Rallying


Classic rallying involves recreational car rally events held on roads open to the public.

Driving the rally in a classic car is encouraged, but by no means mandatory. However, where numbers are limited, preference will be given to classic over modern cars.

Rallies are run in accordance with the NSW Touring Code (Provisional).

Why enter a classic rally?

Members of the Classic Rally Club compete for one or more of the following reasons:

  • PhotoThe joys of driving through scenic areas of country NSW
  • The challenge of completing the route correctly
  • The pleasure of seeing a large number of classic cars gathered in one place
  • The competition
  • The company

How a classic rally works

The event runs along a route planned by the Rally Director. The route will predominantly be along sealed roads, although occasional stretches of unsealed roads may be used. This will normally be noted in the Information Sheet/Supplementary Regulations for the event.

Events usually take place over one or two days: for two-day events, the Rally Organiser arranges overnight accommodation for competitors (costs are included in the entry fee).

Before the event, you will need to get your car scrutineered. If you go to the official Registration/Scrutineering session, you will probably also get a Rally Pack, containing your car number, maps and other bits and pieces. If you get your car scrutineered separately, you will collect the Rally Pack on the morning of the event.

The event will start with a Competitors' Briefing, about 30 minutes before the first car is due to depart. You must attend this, as important information about how the rally is run (including possible last minute changes - e.g. due to roadworks) is given out.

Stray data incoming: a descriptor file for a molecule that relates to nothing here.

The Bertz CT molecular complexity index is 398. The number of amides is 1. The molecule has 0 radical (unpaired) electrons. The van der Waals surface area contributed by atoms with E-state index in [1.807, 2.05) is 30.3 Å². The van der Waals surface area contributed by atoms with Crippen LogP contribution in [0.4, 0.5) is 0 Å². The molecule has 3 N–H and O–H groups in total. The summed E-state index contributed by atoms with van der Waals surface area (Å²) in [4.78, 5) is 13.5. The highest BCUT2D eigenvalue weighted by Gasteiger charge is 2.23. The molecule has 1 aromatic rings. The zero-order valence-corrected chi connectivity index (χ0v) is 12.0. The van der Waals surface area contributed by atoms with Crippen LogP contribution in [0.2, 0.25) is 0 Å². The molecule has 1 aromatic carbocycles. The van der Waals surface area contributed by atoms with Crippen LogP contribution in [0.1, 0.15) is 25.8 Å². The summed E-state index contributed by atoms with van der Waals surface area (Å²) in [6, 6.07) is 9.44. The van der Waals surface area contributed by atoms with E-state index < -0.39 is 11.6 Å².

At some point after this, you'll be given the morning's Route Instructions for your Class: see the Navigation page for more information on Route Instructions and Classes.

Most events have a list of questions at specific distances that you must answer en route: these are generally at the back of the Instructions. The point of these questions is to prove that you drove the correct route.

PhotoYou will normally have 5-10 minutes to study your Route Instructions before you need to leave. As you leave, you pass through the first Major Control, where you will be given your Road Card: this is the document on which you enter answers, and officials enter times or stamps at various controls.

In addition to answering questions along the way, you need to keep an eye out for VRCs (Visual Route Checks). A VRC is a white board with a large "P" on it, and a smaller letter or number in the bottom right corner. When you see a VRC, you need to write the small letter/number on your Road Card.

You may also come to a Manned Passage Control: a board with a "P" and one or more officials waiting for you. You need to pull in and have your card marked by the official.

When you arrive at the end of the first section (which will normally be about lunchtime) you hand in your completed Road Card to the officials at the Control point. You can then have lunch, and get ready to collect your afternoon instructions!

The winner of a rally is not the team who does it fastest: it is the one whose Route Card has the least mistakes. Points are deducted for missed VRCs, missed/incorrectly answered questions and Manned Passage Controls that were either missed, or entered from the wrong direction.

Just remember - it's all fun. You're not playing for sheep stations.